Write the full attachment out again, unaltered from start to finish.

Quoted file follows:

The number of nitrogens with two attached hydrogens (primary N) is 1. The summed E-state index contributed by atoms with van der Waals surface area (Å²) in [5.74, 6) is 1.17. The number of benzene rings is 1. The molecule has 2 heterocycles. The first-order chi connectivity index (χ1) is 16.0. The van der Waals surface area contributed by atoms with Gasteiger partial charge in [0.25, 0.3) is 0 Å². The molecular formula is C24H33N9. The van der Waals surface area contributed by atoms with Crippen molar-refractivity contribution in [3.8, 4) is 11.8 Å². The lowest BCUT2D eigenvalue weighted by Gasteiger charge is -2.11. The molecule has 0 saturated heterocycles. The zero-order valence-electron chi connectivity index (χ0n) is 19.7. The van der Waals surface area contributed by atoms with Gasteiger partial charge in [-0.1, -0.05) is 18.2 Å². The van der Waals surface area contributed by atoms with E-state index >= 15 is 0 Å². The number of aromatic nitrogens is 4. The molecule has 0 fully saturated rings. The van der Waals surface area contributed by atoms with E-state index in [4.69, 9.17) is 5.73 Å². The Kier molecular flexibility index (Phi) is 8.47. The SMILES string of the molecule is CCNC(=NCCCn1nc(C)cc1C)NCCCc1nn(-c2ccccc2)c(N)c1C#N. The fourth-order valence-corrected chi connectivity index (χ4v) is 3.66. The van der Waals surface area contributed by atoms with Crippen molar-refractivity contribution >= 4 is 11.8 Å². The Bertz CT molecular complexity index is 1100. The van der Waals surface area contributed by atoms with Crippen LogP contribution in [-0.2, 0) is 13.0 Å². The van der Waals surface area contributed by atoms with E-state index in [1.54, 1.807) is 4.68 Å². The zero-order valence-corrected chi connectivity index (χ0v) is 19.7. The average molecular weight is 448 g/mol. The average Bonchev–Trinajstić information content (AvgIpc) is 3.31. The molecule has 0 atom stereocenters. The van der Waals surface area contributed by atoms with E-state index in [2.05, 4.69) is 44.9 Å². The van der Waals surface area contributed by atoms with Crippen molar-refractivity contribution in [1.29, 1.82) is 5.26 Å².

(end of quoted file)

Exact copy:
The number of nitrogens with two attached hydrogens (primary N) is 1. The summed E-state index contributed by atoms with van der Waals surface area (Å²) in [5.74, 6) is 1.17. The number of benzene rings is 1. The molecule has 2 heterocycles. The first-order chi connectivity index (χ1) is 16.0. The van der Waals surface area contributed by atoms with Gasteiger partial charge in [0.25, 0.3) is 0 Å². The molecular formula is C24H33N9. The van der Waals surface area contributed by atoms with Crippen molar-refractivity contribution in [3.8, 4) is 11.8 Å². The lowest BCUT2D eigenvalue weighted by Gasteiger charge is -2.11. The molecule has 0 saturated heterocycles. The zero-order valence-electron chi connectivity index (χ0n) is 19.7. The van der Waals surface area contributed by atoms with Gasteiger partial charge in [-0.1, -0.05) is 18.2 Å². The van der Waals surface area contributed by atoms with E-state index >= 15 is 0 Å². The number of aromatic nitrogens is 4. The molecule has 0 fully saturated rings. The van der Waals surface area contributed by atoms with E-state index in [4.69, 9.17) is 5.73 Å². The Kier molecular flexibility index (Phi) is 8.47. The SMILES string of the molecule is CCNC(=NCCCn1nc(C)cc1C)NCCCc1nn(-c2ccccc2)c(N)c1C#N. The fourth-order valence-corrected chi connectivity index (χ4v) is 3.66. The van der Waals surface area contributed by atoms with Crippen molar-refractivity contribution >= 4 is 11.8 Å². The Bertz CT molecular complexity index is 1100. The van der Waals surface area contributed by atoms with Crippen LogP contribution in [-0.2, 0) is 13.0 Å². The van der Waals surface area contributed by atoms with E-state index in [1.54, 1.807) is 4.68 Å². The zero-order valence-corrected chi connectivity index (χ0v) is 19.7. The average molecular weight is 448 g/mol. The average Bonchev–Trinajstić information content (AvgIpc) is 3.31. The molecule has 0 atom stereocenters. The van der Waals surface area contributed by atoms with E-state index in [2.05, 4.69) is 44.9 Å². The van der Waals surface area contributed by atoms with Crippen molar-refractivity contribution in [1.29, 1.82) is 5.26 Å².